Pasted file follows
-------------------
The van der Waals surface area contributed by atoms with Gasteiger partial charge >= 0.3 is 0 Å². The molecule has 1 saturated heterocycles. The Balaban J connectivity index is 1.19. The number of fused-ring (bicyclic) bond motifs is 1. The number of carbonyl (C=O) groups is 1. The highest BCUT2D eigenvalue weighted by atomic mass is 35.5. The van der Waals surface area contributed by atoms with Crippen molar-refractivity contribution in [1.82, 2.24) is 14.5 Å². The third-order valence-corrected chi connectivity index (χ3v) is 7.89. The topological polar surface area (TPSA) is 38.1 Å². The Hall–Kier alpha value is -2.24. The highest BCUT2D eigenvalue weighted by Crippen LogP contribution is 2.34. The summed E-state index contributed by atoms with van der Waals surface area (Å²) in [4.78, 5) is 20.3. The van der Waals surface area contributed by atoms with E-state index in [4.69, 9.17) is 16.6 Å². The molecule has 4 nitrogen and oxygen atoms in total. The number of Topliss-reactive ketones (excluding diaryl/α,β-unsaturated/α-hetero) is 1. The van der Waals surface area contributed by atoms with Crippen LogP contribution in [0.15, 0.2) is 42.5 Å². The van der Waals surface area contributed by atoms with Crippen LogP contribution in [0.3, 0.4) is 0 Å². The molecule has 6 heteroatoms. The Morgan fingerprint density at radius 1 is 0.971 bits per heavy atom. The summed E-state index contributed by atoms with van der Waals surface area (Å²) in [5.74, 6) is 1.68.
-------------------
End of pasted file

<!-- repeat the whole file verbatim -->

The van der Waals surface area contributed by atoms with Gasteiger partial charge >= 0.3 is 0 Å². The molecule has 1 saturated heterocycles. The Balaban J connectivity index is 1.19. The number of fused-ring (bicyclic) bond motifs is 1. The number of carbonyl (C=O) groups is 1. The highest BCUT2D eigenvalue weighted by atomic mass is 35.5. The van der Waals surface area contributed by atoms with Crippen molar-refractivity contribution in [1.82, 2.24) is 14.5 Å². The third-order valence-corrected chi connectivity index (χ3v) is 7.89. The topological polar surface area (TPSA) is 38.1 Å². The Hall–Kier alpha value is -2.24. The highest BCUT2D eigenvalue weighted by Crippen LogP contribution is 2.34. The summed E-state index contributed by atoms with van der Waals surface area (Å²) in [4.78, 5) is 20.3. The van der Waals surface area contributed by atoms with E-state index in [4.69, 9.17) is 16.6 Å². The molecule has 4 nitrogen and oxygen atoms in total. The number of Topliss-reactive ketones (excluding diaryl/α,β-unsaturated/α-hetero) is 1. The van der Waals surface area contributed by atoms with Crippen LogP contribution in [0.15, 0.2) is 42.5 Å². The van der Waals surface area contributed by atoms with Crippen LogP contribution in [0.3, 0.4) is 0 Å². The molecule has 6 heteroatoms. The Morgan fingerprint density at radius 1 is 0.971 bits per heavy atom. The summed E-state index contributed by atoms with van der Waals surface area (Å²) in [5.74, 6) is 1.68.